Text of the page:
Overnight, I went from being the naughty middle child to surrogate parent. There was a role reversal and for the first time in my life, Dad was leaning on me for support. Two years on and it is still nice to be able to be there for my dad, who is 77.

But what I now realise is that it doesn’t matter if you are 15 or 55, the child/parent dynamic never really changes. I may see myself as an independent career woman, but my father still sees me as his little girl, who has to live by his rules.

‘Please don’t ask me what time I am coming back,’ I grumble, when he starts to quiz me.

And over the years Dad has become a lot more set in his ways — as have I. There is his bizarre kitchen behaviour. He accumulates large piles of old tea bags and coffee grounds destined for the compost in our small back garden and lines them up on the marbled kitchen countertop.

This has clearly become an issue. But then it is his house and I have to tow the line.

I am not naive enough to think I do not irritate him. He quite rightly complains about mess I leave in the kitchen, the clothes drying on the radiators and the way that I leave the cupboard doors open.

On a sweltering day this summer, as I was happily plucking leaves off the basil plants in the garden, he came out and shoved a pair of scissors in my hand.

‘You have to cut them off at the stems,’ he said, witheringly.

Did I respond with calm maturity, did I heck! My inner teen raised its ugly head. I sighed heavily, rolled my eyes — again — and told him in no uncertain terms that I would get the basil my way.

I love Dad dearly and it is my fault I am back under his roof, but sometimes, I find myself lying awake at night wondering where it all went wrong. It has impacted on my confidence and self-esteem.

There is still a stigma about a grown woman living back home. Being middle-aged is hard enough. But when you are middle-aged, unmarried and living with your dad, it’s a thousand times harder.

Somehow, without even realising it, I have slipped into the role of maiden aunt, that derided central figure in large Victorian families, who gave up on marriage to devote her life to looking after her ageing parents, without complaint.

Only this is 2018. Back in the 19th century, a spinster living at home was part of the social fabric. Nowadays, women are supposed to be super-efficient, independent creatures, with their own flats and high-flying careers to boot.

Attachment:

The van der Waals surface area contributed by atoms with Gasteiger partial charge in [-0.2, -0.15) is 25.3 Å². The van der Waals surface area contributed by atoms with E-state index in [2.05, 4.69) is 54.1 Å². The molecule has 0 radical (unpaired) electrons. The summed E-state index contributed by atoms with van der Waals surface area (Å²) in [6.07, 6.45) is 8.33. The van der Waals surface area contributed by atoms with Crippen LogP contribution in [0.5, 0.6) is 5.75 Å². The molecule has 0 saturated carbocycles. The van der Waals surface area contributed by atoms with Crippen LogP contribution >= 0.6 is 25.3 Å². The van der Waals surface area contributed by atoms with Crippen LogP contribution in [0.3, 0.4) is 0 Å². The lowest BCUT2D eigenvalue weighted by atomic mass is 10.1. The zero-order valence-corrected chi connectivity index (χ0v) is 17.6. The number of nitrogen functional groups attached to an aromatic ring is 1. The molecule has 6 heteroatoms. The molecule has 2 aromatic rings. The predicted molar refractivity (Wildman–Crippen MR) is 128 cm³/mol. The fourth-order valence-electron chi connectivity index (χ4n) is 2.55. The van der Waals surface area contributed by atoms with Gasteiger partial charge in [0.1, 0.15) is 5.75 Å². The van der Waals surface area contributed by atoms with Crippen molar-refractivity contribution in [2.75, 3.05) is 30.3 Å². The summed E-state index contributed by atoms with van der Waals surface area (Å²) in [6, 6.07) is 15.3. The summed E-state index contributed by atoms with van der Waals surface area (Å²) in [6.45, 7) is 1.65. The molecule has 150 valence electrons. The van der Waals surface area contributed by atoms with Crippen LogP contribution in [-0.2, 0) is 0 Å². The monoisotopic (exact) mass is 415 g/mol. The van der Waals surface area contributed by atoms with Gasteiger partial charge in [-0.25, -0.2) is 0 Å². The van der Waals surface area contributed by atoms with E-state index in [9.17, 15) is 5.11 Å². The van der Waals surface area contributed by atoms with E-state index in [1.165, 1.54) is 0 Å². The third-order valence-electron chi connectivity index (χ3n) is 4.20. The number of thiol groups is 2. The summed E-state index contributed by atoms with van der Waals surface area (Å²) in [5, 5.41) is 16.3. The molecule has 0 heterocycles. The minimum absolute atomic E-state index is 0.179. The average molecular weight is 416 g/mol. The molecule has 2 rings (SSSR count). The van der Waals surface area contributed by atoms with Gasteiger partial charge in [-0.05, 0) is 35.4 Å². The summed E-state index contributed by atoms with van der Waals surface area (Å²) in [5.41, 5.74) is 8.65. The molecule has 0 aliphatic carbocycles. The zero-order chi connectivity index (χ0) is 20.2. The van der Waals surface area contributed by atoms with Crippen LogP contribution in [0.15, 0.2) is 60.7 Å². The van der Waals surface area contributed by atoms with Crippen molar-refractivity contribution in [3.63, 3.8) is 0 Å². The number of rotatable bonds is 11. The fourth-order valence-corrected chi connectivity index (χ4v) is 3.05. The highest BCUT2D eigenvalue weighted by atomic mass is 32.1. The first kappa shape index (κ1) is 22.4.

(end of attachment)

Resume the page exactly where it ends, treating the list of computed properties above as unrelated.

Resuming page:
My friends joke that I am the oldest teenager in Britain. Who can blame them? What could be sadder than a woman in advanced middle age who can’t even bring a boyfriend back for a glass of wine or — God forbid — to stay the night.

My two sisters, one older and one younger, find my situation utterly hilarious. Once a month they all come round for Sunday lunch. And every time the doorbell goes, childish resentment smoulders within me as my sisters waltz in, laughing and content, eat, then leave — to their homes and families. Back to their busy adult lives.

It’s all right for them, I think as I sulkily stack the dishwasher, I am not only burdened with the lion’s share of looking after Dad, I feel as though I have been left behind.

This is the stage of life when many of my friends are watching their offspring going off to university, and I am still stuck at home!

I don’t want to be ungrateful or drown in a vat of self-pity, because there are many unexpected benefits in this new living arrangement.

Unlike many of my friends, who are one pay cheque away from the bailiffs, I go to sleep deeply secure that I have a roof over my head. Unlike a bank or a landlord, Dad is hardly going to evict me.

Besides, Dad and I have always got along, sharing the same fiery Irish temperament and sense of humour.

I have introduced him to the pleasures of Netflix — we are both addicted the American series Designated Survivor — and he will listen patiently whenever I launch into a boyfriend rant. But most important of all, we have found that we have been able to give each other support.

He was always on hand throughout my childhood with sound bits of advice to do with life and love.

It is reassuring to feel that shoulder to lean on once again. And, I am on hand when his grief about Mum overwhelms him.

Earlier this year I heard a muffled noise coming from the kitchen. There was Dad, clutching a couple of bracelets that Oskar — my youngest nephew — had made for Mum. Tears were plopping into Dad’s sandwich.

I took his hand, understanding there was nothing that I could do, except be there when he needs to talk about things.

So what next? While I feel happy to have this chance to get to know my father again, I certainly hope to be moving on at some stage. Of course, one glance at the property prices and I can’t ever see that happening.

On the plus side, I have started seeing a wonderful man, who lives down the road in Fulham. I told my father the other day, how much I liked him.

‘OK,’ he said, absentmindedly, ‘but put the butter back in the fridge before you go out.’

Earlier versions of the Mulvey story as under:

Sunday, November 18, 2018

Why didn’t the rest of Europe adopt the English longbow?

Eirik Ronald Fossheim

Answered Jun 14 on

Some of them did, but they were no match for English longbowmen. Here’s the story - the short version.
Charles had 100 Scottish archers as part of his bodyguard in 1418. In May 1419, 150 Scottish men-at-arms and 300 archers was garrisoned at Méhun-sur-Yévre. Later that year John Steward, Earl of Buchan, Constable of Scotland and son of the regent recruited 6000 men. The ratio of archers to men-at-arms was 2:1, or 4000 archers and 2000 men-at-arms, bringing the total up to 4300 archers and 2150 men-at-arms.